When I am told 'minor grammatical errors' I assume I have either inadvertently done something with number or turned what should have been two sentences into one garbled one. I'm not going to argue with an editor about it and I don't need to waste his or her time with a blow by blow of my possible 'sins'.
It's the Kinesis editor who rubber stamps "Minor grammatical errors" on every shop for Company A that gets under my skin. Do your job and actually read my reports; if there is indeed a mistake, let me know so I don't make it again. I think she's just a lazy ^&*(% and stamps them all the same. Because of this, I don't take Company A's shops without a bonus -- even though they're fairly easy. It just sticks in my craw.

"Let me offer you my definition of social justice: I keep what I earn and you keep what you earn. Do you disagree? Well then tell me how much of what I earn belongs to you - and why?” ~Walter Williams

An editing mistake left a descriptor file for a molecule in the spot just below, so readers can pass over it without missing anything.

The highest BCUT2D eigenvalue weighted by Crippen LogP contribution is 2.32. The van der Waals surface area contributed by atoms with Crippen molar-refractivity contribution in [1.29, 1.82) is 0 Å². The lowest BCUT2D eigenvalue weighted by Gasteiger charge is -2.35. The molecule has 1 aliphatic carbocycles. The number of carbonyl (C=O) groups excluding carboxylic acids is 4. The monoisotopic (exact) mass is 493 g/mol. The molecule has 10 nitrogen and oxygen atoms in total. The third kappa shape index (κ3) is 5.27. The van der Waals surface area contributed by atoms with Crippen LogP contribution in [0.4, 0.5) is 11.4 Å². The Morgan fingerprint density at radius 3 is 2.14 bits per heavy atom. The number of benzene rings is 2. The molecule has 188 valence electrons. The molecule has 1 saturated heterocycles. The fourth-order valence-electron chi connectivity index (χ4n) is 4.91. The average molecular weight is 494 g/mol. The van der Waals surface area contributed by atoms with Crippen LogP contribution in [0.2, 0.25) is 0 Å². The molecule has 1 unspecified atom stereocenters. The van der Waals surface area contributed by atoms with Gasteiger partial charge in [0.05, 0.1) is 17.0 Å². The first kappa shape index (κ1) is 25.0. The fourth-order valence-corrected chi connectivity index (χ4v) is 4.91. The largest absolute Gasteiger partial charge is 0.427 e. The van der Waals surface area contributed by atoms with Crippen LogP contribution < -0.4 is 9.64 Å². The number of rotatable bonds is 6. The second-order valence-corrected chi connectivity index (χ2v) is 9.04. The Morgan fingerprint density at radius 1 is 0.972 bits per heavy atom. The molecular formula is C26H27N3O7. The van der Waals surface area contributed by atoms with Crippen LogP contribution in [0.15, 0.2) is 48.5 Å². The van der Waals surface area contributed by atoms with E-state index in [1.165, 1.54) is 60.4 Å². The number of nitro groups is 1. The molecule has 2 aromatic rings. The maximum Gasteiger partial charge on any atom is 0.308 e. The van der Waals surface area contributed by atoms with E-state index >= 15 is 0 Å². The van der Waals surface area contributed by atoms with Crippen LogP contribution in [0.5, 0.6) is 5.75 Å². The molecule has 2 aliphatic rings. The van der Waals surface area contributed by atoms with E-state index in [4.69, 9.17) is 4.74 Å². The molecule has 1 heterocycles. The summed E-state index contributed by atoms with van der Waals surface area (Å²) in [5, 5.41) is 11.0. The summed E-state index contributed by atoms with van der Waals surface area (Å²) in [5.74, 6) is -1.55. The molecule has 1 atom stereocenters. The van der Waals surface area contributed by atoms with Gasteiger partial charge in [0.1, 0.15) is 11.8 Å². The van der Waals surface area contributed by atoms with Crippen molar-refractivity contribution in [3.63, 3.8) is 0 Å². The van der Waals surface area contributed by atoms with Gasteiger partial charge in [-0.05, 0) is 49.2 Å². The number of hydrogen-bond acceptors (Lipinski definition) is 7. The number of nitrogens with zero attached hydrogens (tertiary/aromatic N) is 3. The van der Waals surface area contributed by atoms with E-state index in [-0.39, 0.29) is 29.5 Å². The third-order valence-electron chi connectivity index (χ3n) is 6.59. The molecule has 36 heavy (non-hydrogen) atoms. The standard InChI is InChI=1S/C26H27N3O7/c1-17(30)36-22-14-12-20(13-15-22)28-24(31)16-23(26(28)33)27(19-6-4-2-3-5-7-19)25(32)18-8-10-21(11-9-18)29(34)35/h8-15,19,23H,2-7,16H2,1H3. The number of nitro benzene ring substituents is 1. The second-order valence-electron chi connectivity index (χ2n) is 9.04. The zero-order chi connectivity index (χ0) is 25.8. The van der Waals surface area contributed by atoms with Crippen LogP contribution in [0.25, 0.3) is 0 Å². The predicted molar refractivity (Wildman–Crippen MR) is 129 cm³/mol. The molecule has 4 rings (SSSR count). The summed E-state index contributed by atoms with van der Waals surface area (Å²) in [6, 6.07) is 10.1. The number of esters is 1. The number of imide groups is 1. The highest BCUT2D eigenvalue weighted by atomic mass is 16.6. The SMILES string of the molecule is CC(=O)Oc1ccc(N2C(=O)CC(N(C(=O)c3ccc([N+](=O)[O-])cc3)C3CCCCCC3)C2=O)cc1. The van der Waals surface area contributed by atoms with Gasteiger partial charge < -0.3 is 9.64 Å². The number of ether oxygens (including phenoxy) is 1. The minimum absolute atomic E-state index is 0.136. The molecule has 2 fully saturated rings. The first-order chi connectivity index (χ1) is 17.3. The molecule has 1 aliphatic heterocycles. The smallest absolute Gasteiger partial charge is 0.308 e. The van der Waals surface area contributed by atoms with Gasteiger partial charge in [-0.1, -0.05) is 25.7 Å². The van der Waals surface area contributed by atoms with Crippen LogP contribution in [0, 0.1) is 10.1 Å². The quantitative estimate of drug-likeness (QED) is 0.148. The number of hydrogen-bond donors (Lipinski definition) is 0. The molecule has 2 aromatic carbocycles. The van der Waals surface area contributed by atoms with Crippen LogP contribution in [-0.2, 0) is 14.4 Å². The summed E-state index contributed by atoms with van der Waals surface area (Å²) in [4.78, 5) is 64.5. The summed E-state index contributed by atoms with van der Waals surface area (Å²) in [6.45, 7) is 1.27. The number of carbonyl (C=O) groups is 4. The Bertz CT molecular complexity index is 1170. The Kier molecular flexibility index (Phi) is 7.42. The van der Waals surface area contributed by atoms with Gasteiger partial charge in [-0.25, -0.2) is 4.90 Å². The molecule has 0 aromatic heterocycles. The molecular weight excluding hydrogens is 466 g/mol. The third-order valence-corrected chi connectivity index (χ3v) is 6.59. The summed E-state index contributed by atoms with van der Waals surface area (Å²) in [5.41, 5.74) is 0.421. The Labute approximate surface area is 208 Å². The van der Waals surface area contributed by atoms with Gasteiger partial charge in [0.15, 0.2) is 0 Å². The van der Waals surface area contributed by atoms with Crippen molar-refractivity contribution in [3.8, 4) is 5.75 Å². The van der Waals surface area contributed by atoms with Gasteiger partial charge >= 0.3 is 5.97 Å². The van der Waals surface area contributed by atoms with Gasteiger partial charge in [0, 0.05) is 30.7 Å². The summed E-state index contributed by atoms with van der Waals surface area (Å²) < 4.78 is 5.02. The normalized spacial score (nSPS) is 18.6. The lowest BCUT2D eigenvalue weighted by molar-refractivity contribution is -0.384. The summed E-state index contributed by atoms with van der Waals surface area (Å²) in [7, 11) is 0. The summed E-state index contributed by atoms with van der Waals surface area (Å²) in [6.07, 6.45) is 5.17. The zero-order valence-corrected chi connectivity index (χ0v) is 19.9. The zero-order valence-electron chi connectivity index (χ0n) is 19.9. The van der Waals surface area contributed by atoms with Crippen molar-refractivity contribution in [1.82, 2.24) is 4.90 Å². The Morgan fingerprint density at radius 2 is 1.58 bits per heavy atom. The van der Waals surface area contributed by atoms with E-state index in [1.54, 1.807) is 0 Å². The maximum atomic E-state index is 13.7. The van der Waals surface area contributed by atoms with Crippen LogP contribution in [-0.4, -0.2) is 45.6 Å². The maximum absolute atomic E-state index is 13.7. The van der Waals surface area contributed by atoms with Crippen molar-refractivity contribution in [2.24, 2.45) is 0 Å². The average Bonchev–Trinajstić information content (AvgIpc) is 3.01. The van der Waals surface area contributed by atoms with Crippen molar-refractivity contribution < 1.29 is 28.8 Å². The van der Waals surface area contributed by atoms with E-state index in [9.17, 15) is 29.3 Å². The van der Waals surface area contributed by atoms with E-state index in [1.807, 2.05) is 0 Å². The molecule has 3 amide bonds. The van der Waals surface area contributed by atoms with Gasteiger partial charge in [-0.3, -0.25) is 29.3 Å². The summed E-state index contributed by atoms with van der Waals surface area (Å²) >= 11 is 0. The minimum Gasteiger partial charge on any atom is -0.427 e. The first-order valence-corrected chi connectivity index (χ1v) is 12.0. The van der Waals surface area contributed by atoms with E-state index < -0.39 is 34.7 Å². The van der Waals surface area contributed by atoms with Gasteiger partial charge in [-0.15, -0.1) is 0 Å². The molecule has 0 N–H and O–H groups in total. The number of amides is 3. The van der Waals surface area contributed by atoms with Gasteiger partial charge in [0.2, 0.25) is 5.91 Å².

I have stopped caring about editors otherwise I would have my blood boiling with some of them. Especially when it is a low paying shop, to have this extra time spent dealing with them.

ex, -company that does the airport circuits, years ago when they did all airports, there was an editor that clearly did not have the time to edit all the shops on time so she would place it as incomplete and ask that I answer x, y, and z questions. Obviously she did not bother to read the report as I had written about the questions. Then she would give me a 9 or 8 because of that. After the 3rd time, I took screenshots and sent them to the scheduler and the supervisor and it stopped.